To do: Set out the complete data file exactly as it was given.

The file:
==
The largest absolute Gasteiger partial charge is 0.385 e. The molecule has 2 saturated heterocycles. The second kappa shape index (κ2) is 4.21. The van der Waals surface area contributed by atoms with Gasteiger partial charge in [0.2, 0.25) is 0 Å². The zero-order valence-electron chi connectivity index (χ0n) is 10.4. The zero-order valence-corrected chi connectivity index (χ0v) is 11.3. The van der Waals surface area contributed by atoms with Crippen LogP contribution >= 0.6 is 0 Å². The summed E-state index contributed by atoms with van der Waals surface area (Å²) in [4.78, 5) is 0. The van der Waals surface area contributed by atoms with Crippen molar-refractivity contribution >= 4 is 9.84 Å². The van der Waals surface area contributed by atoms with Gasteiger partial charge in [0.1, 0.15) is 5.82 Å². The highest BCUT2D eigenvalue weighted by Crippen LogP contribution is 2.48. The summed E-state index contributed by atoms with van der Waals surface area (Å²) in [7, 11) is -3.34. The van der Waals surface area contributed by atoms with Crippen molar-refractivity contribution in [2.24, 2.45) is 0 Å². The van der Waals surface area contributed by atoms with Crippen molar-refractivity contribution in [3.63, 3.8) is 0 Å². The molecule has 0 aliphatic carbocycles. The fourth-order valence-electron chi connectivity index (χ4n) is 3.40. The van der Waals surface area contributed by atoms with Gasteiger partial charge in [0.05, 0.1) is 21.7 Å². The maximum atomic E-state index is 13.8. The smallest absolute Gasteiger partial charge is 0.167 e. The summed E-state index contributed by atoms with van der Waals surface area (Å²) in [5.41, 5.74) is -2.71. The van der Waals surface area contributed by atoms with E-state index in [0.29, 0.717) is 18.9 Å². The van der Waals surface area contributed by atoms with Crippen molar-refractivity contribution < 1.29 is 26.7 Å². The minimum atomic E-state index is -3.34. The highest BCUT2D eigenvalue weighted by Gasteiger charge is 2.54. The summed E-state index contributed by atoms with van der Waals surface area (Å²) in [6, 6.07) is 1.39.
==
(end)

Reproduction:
The largest absolute Gasteiger partial charge is 0.385 e. The molecule has 2 saturated heterocycles. The second kappa shape index (κ2) is 4.21. The van der Waals surface area contributed by atoms with Gasteiger partial charge in [0.2, 0.25) is 0 Å². The zero-order valence-electron chi connectivity index (χ0n) is 10.4. The zero-order valence-corrected chi connectivity index (χ0v) is 11.3. The van der Waals surface area contributed by atoms with Crippen LogP contribution >= 0.6 is 0 Å². The summed E-state index contributed by atoms with van der Waals surface area (Å²) in [4.78, 5) is 0. The van der Waals surface area contributed by atoms with Crippen molar-refractivity contribution >= 4 is 9.84 Å². The van der Waals surface area contributed by atoms with Gasteiger partial charge in [0.1, 0.15) is 5.82 Å². The highest BCUT2D eigenvalue weighted by Crippen LogP contribution is 2.48. The summed E-state index contributed by atoms with van der Waals surface area (Å²) in [7, 11) is -3.34. The van der Waals surface area contributed by atoms with Crippen molar-refractivity contribution in [2.24, 2.45) is 0 Å². The van der Waals surface area contributed by atoms with Crippen molar-refractivity contribution in [3.63, 3.8) is 0 Å². The molecule has 0 aliphatic carbocycles. The fourth-order valence-electron chi connectivity index (χ4n) is 3.40. The van der Waals surface area contributed by atoms with Gasteiger partial charge in [0.05, 0.1) is 21.7 Å². The maximum atomic E-state index is 13.8. The smallest absolute Gasteiger partial charge is 0.167 e. The summed E-state index contributed by atoms with van der Waals surface area (Å²) in [5.41, 5.74) is -2.71. The van der Waals surface area contributed by atoms with E-state index in [0.29, 0.717) is 18.9 Å². The van der Waals surface area contributed by atoms with Crippen molar-refractivity contribution < 1.29 is 26.7 Å². The minimum atomic E-state index is -3.34. The highest BCUT2D eigenvalue weighted by Gasteiger charge is 2.54. The summed E-state index contributed by atoms with van der Waals surface area (Å²) in [6, 6.07) is 1.39.